Also relevant is its presence on Gab, a social network characterised by not limiting any content and whose users are associated with extreme right-wing political positions.

In Germany, the AfD, the new German far right, did not become the country’s “social media” party by chance. They knew that the mainstream media would not let their racist and disrespectful messages get across so easily. And so, they started to sell themselves as victims who build their own rebel loudspeaker and begin to generate distrust of the mainstream media.

No other political party in Germany has more followers than Alternative für Deutschland (AfD) on Facebook. It has 4.5 million users in Germany. The more emotion a post conveys, the more reactions it provokes. This is how the algorithms score. More user interaction with a post means more visibility and more attention.

While the AfD’s official pages contain posts on topics such as terrorism and immigration, the far right is at home in private Facebook groups. The modern discourse of the “new far right” changes and users go straight to sharing quotes from Mein Kampf, Adolf Hitler’s book, or links to “scientific” publications on white supremacy and so on.

As a closed group, this generates a much stronger sense of community or bond, where the constant reaffirmation of the same identity that feels defrauded and “deceived” by the media and institutions is strengthened. Only three percent of Germans have a twitter account, but almost every journalist in Germany has one. Their tweets are aggressive and direct in order to get their issues on the media agenda and get the other parties to make statements about them.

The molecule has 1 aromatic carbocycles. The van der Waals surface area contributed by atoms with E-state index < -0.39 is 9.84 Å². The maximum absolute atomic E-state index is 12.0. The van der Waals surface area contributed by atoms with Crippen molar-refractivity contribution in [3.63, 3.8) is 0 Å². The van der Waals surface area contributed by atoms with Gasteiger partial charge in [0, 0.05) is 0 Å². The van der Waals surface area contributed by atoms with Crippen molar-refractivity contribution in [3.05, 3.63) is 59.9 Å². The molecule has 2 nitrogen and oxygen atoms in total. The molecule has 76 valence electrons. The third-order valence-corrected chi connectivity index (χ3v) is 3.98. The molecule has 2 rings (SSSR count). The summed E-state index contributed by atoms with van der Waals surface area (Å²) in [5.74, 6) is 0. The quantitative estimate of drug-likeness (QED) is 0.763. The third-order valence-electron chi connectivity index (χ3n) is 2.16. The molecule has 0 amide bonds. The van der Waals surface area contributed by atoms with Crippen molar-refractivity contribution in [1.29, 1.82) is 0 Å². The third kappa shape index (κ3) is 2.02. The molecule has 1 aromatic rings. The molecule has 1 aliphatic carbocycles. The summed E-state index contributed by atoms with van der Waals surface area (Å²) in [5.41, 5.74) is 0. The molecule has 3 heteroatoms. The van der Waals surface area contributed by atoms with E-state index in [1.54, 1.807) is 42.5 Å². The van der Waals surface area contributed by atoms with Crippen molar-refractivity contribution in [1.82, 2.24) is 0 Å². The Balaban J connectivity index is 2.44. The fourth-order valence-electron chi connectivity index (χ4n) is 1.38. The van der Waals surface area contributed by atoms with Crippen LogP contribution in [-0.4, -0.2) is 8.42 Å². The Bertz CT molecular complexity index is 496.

Conspiracy theories can also be transmitted as a subtly progressive process. They call this redpilling, in reference to the movie Matrix, where the ideological component is added step by step. Personal fear is associated with a picture of the culprit. In most cases these are fears related to migration, sexual violence, social decline or terrorist attacks. Conspiracy theory provides an easy explanation and a simple picture of the enemy.

In the US it was noticed that the focus and resources afterwards were too much on Islamist terrorism. The far-right internet networks were hardly observed. There was a failure to better understand this whole subculture, in order to finally be able to classify it properly.

What is potentially threatening to democracy? What can turn into violence? What is really just trolling? Today, the authorities do not have the full picture, in terms of far-right online groups. On the Islamist side they believe they are much better protected, or at least they do not have accomplices in the upper echelons of power.